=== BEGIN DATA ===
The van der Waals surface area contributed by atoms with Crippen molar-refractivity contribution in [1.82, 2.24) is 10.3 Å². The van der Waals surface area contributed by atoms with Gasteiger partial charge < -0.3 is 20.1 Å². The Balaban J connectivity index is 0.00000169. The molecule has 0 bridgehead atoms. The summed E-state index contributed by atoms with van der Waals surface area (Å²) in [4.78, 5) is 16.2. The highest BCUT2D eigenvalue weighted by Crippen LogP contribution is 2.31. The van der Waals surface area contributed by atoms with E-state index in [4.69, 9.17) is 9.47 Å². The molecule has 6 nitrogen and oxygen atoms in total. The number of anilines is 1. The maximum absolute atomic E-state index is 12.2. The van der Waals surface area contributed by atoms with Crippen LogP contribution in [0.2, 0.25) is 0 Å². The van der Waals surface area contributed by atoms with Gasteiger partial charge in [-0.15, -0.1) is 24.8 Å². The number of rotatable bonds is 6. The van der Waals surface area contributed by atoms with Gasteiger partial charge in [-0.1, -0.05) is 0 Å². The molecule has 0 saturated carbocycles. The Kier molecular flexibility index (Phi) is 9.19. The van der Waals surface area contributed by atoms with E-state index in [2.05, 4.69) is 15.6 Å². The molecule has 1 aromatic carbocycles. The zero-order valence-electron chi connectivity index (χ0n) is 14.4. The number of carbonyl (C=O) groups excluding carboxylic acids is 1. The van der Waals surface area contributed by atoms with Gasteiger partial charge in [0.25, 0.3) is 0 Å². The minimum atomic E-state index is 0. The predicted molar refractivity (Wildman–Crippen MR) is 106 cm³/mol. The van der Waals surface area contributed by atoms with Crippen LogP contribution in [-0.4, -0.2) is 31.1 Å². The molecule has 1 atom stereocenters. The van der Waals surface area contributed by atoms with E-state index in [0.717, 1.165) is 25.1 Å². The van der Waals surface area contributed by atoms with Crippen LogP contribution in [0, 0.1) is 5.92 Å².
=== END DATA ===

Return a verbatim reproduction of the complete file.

The van der Waals surface area contributed by atoms with Crippen molar-refractivity contribution in [1.82, 2.24) is 10.3 Å². The van der Waals surface area contributed by atoms with Gasteiger partial charge < -0.3 is 20.1 Å². The Balaban J connectivity index is 0.00000169. The molecule has 0 bridgehead atoms. The summed E-state index contributed by atoms with van der Waals surface area (Å²) in [4.78, 5) is 16.2. The highest BCUT2D eigenvalue weighted by Crippen LogP contribution is 2.31. The van der Waals surface area contributed by atoms with E-state index in [4.69, 9.17) is 9.47 Å². The molecule has 6 nitrogen and oxygen atoms in total. The number of anilines is 1. The maximum absolute atomic E-state index is 12.2. The van der Waals surface area contributed by atoms with Crippen LogP contribution in [0.2, 0.25) is 0 Å². The van der Waals surface area contributed by atoms with Gasteiger partial charge in [-0.15, -0.1) is 24.8 Å². The number of rotatable bonds is 6. The van der Waals surface area contributed by atoms with Gasteiger partial charge in [-0.1, -0.05) is 0 Å². The molecule has 0 saturated carbocycles. The Kier molecular flexibility index (Phi) is 9.19. The van der Waals surface area contributed by atoms with E-state index in [2.05, 4.69) is 15.6 Å². The molecule has 1 aromatic carbocycles. The zero-order valence-electron chi connectivity index (χ0n) is 14.4. The number of carbonyl (C=O) groups excluding carboxylic acids is 1. The van der Waals surface area contributed by atoms with Gasteiger partial charge in [0.25, 0.3) is 0 Å². The minimum atomic E-state index is 0. The predicted molar refractivity (Wildman–Crippen MR) is 106 cm³/mol. The van der Waals surface area contributed by atoms with Crippen LogP contribution in [-0.4, -0.2) is 31.1 Å². The molecule has 1 atom stereocenters. The van der Waals surface area contributed by atoms with E-state index in [0.717, 1.165) is 25.1 Å². The van der Waals surface area contributed by atoms with Crippen LogP contribution in [0, 0.1) is 5.92 Å².